SEND GHANA has called on government to make adequate provisions for social protection expenditure, as it presents the 2020 Budget Statement and Economic Policy on November 13th 2019, to particularly make adequate provisions for social protection expenditure, and ensure that such budgetary allocations are fully and timely disbursed.
SEND GHANA notes with satisfaction, government’s payment of arrears owed beneficiaries of the Livelihood Empowerment Against Poverty (LEAP). It also believes that, this is critical to restoring confidence in the programme, and guaranteeing the safety and dignity of the poor and vulnerable citizens, who count on LEAP to address their basic needs.
Addressing the media at a press conference, the Deputy Country Director Mr. Emmanuel Ayifah (PhD) of SEND GHANA, said, “We are of the opinion that social protection is the right of citizens and that it is not a favour being done to the beneficiaries, Therefore, government’s attempt at fulfilling such rights must not be done partially.”
Meanwhile, key demand of many of the beneficiaries is for government, to increase the grant size and ensure its timely inflows, which in their considered view, largely resonates with the voices of diverse groups and stakeholders, including Civil Society, research institutions and the academia.
On the backdrop of this, SEND GHANA, urged government to heed legitimate demand of citizens, especially, those enrolled on the LEAP programme due to their vulnerability and poverty status, and to whom the government has committed to making regular payments to uplift their dignity and livelihoods.
According to Mr. Ayifah, “SEND fully agrees with Oxfam’s 2019 commitment to reducing inequality report, that says that poverty and inequality are not inevitable or preordained, but the result of deliberate policy choices and can be reversed.”
“It is recalled that the release of funds for the 61st cycle LEAP payments to beneficiaries across the country was delayed. The delay also affected some 30,000 LEAP households with over 125,000 beneficiaries in 10 districts across the country during the previous payment cycle in June 2019. These delays created a situation of discomfort and anxiety amongst beneficiary households, while some social welfare officers, who have oversight responsibility of the programme at the district level, reportedly suffered some credibility and integrity loss,” Mr. Ayifah, disclosed.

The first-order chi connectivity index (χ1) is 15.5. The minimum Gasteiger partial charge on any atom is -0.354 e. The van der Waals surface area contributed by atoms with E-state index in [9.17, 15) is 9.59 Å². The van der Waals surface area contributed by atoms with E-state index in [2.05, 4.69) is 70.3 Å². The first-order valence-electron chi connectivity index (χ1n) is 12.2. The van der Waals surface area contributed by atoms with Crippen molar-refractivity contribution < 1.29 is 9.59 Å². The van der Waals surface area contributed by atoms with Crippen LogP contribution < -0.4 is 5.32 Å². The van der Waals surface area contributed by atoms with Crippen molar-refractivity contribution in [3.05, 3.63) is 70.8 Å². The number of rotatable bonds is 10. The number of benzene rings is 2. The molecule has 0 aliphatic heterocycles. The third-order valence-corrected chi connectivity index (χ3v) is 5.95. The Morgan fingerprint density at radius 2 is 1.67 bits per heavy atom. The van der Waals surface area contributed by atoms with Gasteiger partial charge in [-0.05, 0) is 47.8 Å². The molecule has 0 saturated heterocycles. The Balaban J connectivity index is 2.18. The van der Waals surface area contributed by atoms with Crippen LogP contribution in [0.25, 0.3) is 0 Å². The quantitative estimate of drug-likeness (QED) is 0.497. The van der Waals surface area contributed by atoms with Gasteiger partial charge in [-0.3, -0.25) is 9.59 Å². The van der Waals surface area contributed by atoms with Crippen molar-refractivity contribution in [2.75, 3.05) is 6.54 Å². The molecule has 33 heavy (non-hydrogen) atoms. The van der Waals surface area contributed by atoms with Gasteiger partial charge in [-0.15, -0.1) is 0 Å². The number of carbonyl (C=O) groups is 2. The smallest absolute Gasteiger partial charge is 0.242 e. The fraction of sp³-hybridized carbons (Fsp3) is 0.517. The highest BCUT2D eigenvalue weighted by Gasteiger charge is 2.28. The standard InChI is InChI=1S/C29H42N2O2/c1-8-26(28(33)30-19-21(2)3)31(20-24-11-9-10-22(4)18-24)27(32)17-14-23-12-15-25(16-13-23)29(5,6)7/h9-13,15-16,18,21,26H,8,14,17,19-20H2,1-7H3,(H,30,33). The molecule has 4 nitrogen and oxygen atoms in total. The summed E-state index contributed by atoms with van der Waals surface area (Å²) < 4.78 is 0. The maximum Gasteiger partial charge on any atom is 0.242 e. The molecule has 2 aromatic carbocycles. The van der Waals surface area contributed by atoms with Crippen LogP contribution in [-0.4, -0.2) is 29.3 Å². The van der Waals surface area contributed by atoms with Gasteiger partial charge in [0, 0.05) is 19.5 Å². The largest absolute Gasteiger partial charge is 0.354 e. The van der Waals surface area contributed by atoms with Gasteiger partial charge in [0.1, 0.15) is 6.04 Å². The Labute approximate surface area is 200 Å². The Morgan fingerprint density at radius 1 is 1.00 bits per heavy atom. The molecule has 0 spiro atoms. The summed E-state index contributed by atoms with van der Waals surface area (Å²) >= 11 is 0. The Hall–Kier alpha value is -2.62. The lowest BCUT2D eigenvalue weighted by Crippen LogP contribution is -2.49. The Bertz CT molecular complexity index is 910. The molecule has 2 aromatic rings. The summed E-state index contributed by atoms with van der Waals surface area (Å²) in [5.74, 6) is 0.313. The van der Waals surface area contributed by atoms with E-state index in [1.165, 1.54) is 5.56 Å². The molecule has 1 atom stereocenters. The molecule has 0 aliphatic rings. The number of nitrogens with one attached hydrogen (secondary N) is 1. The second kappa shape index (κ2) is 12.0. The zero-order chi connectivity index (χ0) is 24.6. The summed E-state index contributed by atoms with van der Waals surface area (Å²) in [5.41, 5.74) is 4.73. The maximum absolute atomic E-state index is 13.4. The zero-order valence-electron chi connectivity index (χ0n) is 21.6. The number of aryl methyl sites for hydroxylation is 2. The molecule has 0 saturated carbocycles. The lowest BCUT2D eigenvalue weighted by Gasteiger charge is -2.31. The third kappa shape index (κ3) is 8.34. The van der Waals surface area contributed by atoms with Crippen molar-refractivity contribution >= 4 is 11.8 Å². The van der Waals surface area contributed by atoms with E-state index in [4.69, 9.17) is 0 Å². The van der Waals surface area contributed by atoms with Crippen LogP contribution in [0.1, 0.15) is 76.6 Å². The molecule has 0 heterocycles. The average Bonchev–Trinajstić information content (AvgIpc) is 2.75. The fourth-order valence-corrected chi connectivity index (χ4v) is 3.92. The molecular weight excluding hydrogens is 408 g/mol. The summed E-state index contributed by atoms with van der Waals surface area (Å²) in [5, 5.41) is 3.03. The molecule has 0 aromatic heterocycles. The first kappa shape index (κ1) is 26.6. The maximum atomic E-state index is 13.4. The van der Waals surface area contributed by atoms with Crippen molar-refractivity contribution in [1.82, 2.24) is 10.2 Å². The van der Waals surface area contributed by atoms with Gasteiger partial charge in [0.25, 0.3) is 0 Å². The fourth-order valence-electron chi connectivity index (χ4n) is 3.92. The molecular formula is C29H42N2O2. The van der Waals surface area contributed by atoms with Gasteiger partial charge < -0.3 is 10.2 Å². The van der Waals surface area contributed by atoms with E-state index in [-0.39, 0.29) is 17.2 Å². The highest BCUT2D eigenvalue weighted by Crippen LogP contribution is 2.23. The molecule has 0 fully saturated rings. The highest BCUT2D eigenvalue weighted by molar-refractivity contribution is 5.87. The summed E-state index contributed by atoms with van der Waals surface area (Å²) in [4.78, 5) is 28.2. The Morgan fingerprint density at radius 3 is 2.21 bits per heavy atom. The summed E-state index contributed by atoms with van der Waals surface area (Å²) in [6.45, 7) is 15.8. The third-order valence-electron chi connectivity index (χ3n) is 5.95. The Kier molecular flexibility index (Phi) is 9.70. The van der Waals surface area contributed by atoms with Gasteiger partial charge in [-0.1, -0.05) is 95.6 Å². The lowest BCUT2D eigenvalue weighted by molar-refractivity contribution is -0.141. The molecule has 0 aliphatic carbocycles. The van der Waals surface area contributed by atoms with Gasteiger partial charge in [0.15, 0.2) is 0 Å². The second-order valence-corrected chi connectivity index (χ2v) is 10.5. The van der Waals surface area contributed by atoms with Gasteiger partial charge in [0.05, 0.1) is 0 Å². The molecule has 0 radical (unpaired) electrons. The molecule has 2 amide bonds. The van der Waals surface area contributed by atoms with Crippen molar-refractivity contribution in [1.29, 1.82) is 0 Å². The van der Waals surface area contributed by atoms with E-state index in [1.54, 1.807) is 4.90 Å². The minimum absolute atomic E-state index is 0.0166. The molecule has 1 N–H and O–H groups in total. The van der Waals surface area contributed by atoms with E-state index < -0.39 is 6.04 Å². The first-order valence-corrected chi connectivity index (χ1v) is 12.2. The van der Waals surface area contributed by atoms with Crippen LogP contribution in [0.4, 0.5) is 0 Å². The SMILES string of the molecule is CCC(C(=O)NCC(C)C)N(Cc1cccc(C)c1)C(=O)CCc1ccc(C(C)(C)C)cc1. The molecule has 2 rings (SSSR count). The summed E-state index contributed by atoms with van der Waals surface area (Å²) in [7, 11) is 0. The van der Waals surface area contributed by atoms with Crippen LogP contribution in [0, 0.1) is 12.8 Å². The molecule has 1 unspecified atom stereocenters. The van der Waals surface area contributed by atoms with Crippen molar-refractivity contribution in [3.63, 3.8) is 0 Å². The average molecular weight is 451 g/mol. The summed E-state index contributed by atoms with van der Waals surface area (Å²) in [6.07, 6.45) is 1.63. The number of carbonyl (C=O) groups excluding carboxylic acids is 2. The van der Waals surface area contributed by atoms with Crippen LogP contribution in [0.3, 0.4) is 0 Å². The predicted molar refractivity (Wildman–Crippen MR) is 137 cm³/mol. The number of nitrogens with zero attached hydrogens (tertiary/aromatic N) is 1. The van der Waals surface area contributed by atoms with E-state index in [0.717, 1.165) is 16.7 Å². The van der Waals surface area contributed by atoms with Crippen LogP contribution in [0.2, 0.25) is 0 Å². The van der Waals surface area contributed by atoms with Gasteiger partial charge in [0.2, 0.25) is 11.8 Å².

However, as a public policy and advocacy organization committed to promoting good governance and accountability, SEND issued a press statement in September 2019, drawing the attention of government, who may have been out of touch with the predicaments and sentiments being expressed by citizens, and thus, called for its immediate interventions.
He said, “SEND GHANA is happy to learn that, government responded favourably, and in October last month, funds were released, and payments to LEAP beneficiaries have since being completed in most parts of the regions. We highly commend the government for fulfilling its obligation to the core poor in our society.
While noting the government’s swift action and the progress made, SEND deems it extremely necessary to again bring to government’s attention, some disturbing reports from our monitoring visits to assess coping mechanisms, adopted by LEAP beneficiaries during the relatively long period of non-payment of their cash grant.
While some LEAP beneficiaries within the period, borrowed from friends, others relied on the benevolence of relatives for purposes of feeding and healthcare. Yet, some could not afford to cater for the needs of their dependents in schools.
Those who engage in subsistence farming could not access subsidized input such as agrochemicals, to help grow their crops etc, It is worth stating, as a matter of fact, that, information gathered from our monitoring, corroborates reports from section of the media that have undertaken a similar monitoring exercise.”
Mr. Ayifah noted that, “We would like to caution that, Ghana risks derailing the progress made in her efforts towards defeating poverty and reducing inequalities if we allow needless delays and irregularities in funds disbursement to undermine the impact of poverty reduction interventions such as LEAP.
We therefore urge government to never again delay in the payment of LEAP beneficiaries and the effect of such undue delays could be very devasting on the lives of the poor and vulnerable.